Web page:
To make an appointment,
call Mo.-Fr. 08h00 - 16h30
Cell.: 073 4584079
(Category: Registered Counsellor)
Suite 105A, Mulbarton Medical Centre, 25 True North Road, Mulbarton
As counsellor I do have counselling skills, but you are the EXPERT in your life! Narrative counselling is a unique approach that places your experience in a central position of importance and works with the following focus:
1. We all create stories of our lives and we tend to live accordingly. These stories constitute the guidelines for how we live. They shape not only the way we think and act, but also how we make sense of ourselves and the world around us.
2. Our stories about ourselves have been influenced by our experiences, circumstances, environment, community and culture.
3. Our stories are always based on SELECTED events—they are never complete.
4. We all have some key stories about ourselves that are deeply ingraine.
5. We try to fit our experiences (new and different) into the stories we already have.
6. When our experience does not fit comfortably into the existing they become a filter. Consequently they can blind us to feelings, thoughts and behaviours that don’t fit our stories.
7. We don’t have to passively accept the stories we have created and lived with, or which were imposed upon us. Our stories may not reflect and contain the full spectrum of what we prefer and are capable of. There are always other and richer stories about us, the world and the people around us which might be silenced by the current stories. When we are empowered to access these alternative stories, we might be able not only to create new meanings about ourselves, but also discover new and preferred ways of living.
8. In our lives there are always material for new stories that we have not yet told ourselves or other people. It is these stories that often free and empower us to think and act in new, more helpful, ways.
9. Narrative Therapy uses the stories people bring about themselves and their lives, to re-shape new lenses, new stories, new experiences and new futures. It is the role of the counsellor/psychologist to help you look at your stories/life in ways that help you “author” new stories and “re-author” old ones.
10. These new stories can have remarkably healing effects.
The narrative approach uses the stories we tell about of our lives as the key to the healing or growth process. In the face of serious and sometimes potentially deadly problems, the idea of hearing or telling stories may seem a trivial pursuit. It is hard to believe that conversations can shape new realities. But they do. And they help to shape events into narratives/stories of hope.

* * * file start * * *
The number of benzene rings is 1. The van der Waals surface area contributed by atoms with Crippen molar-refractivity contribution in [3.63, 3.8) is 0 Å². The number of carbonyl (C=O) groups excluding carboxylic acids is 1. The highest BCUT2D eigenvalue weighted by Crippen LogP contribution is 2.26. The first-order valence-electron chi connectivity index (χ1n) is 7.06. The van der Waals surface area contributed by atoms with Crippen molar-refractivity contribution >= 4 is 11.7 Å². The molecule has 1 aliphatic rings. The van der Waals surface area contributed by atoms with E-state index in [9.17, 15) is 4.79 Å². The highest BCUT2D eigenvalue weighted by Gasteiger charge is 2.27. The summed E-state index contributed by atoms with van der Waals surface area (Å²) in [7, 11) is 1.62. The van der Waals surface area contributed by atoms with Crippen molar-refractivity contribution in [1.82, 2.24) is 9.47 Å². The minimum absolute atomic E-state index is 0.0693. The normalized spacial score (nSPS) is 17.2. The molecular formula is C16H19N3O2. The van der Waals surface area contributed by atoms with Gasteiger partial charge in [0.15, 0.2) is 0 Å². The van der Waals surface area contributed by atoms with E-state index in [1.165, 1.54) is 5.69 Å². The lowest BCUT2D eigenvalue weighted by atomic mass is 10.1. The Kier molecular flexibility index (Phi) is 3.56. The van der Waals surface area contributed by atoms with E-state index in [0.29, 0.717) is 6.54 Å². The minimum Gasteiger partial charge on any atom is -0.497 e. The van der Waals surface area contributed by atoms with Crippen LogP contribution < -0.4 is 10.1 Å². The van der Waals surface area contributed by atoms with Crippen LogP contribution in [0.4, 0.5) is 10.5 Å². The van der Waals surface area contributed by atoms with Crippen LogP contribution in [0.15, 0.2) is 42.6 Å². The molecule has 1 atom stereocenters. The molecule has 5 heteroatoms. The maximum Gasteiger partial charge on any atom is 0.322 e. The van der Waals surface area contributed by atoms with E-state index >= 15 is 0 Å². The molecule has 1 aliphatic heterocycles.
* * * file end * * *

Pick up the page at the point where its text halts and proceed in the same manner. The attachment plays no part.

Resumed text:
Often when people go to see a counsellor, their experiences of life are dominated by problem stories (for example: stories of ‘failure’, self-blame, a deficiency in something etc). Narrative counsellors look for exceptions to problem-dominated stories because these exceptions are entry points into alternative stories (for example: stories of survival, of resilience, resistance, coping or managing etc). Although we sometimes find ourselves reducing our experience down to a few words (e.g. ‘I’m a failure at relationships’), other stories can and do exist. Counselling conversations can assist us to discover alternative ways of understanding our lives and recover lost or forgotten experiences of ourselves. A narrative counsellor possesses technical skills that can be used to investigate a range of problems and these kinds of counselling conversations can even be quite enjoyable!
The way we usually talk in psychology, churches, the medical profession, courts, schools, the workplace and the rest of our daily lives tend to glue the person and the problem together. Talk such as: ‘He/she is the depressed spouse’, or ‘They are a dysfunctional family’, or ‘She/he is a problem child’ or ‘He/she is the problem in the organization, is accepted ways of speech as common to kitchens as to the boardrooms in the corporate world.
In the narrative lifestyle we prefer to separate the person and the problem.
This approach not only frees the person victimized by the problem of guilt, but also empowers her/him to take action against the problem. Furthermore it helps the people surrounding the victim to join hands in a collaborating action against the problem.
The Problem (capital letter ‘P’, because the Problem has its own identity – remember you are not the problem.) may have a tight grip on your life. However, in our conversations you will soon discover that it is not all time the case. These brief moments which the Problem does not have all the power are called ‘sparkling events’. The reason for this is that you certainly do have specific skills at your disposal to resist the Problem with. These skills are called ‘unique outcomes’!
Won’t it be terrific to discover yours?